I WAITED for nearly a month. And what all I heard was the sound of silence. No talk, no mistake?
The New People’s Army (NPA) let its guns do the talking when it attacked the Cadiz-based Helios Solar Energy Corp. solar farm, one of Southeast Asia’s largest solar independent power producers.
And then all of a sudden, their guns and their mouths fell silent. Not a peep.
I might be wrong. So I Googled “npa solar power cadiz.” Lots of links from mainstream media but none from official Filipino Maoist websites featuring news in Negros Island.
The latest from the Philippine Revolution Web Central was the October 8, 2017 statement from Frank Fernandez to the Conference of the CNL-Negros.
Nothing – as I expected – on the NPA attack on the solar farm.
In 2009, CPP founding chair Jose Maria Sison wrote in End Monopoly Capitalism to Arrest Climate Change, “Even the technologies needed for the use of alternative energy in solar and wind are limited to industrialized countries.”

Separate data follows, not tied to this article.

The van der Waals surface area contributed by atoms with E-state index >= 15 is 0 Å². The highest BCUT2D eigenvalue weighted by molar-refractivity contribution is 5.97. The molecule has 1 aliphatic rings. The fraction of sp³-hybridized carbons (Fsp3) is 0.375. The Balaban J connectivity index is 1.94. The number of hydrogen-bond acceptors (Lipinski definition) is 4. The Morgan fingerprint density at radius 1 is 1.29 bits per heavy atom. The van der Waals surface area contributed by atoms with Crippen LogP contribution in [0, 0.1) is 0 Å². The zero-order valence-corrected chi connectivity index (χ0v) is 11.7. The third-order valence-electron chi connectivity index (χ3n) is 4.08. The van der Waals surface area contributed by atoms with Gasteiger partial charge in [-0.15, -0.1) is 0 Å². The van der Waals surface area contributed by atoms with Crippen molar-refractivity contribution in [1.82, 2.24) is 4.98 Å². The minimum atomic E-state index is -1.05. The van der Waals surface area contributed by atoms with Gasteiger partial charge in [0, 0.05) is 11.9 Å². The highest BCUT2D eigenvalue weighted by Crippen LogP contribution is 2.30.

Obviously, Sison is wrong. Solar power has made Negros Island the renewable capital of the country. The island is contributing its efforts to mitigate climate change by shifting to a green economy.
And obviously through its unconscionable attack on the Cádiz solar farm, the communists have made the island more vulnerable to what Sison himself have made “communities…the most vulnerable to environmental backlashes, which come in the form of floods, droughts and other occurrences triggered or heightened by the prevailing imbalances in the ecosystem.”
In other words, the Communist Party of the Philippines-New People’s Army have proven themselves to be anti-poor, anti-people, and anti-environment.
Well, that former priest Frank Fernandez read his Bible again.
“By their fruit you will recognize them.” (Matthew 7:16)
Otherwise, he would have proved to be an anti-poor, anti-creation.
Published in the SunStar Bacolod newspaper on October 13, 2017.
Latest issues of SunStar Bacolod also available on your mobile phones, laptops, and tablets. Subscribe to our digital editions at epaper.sunstar.com.ph and get a free seven-day trial.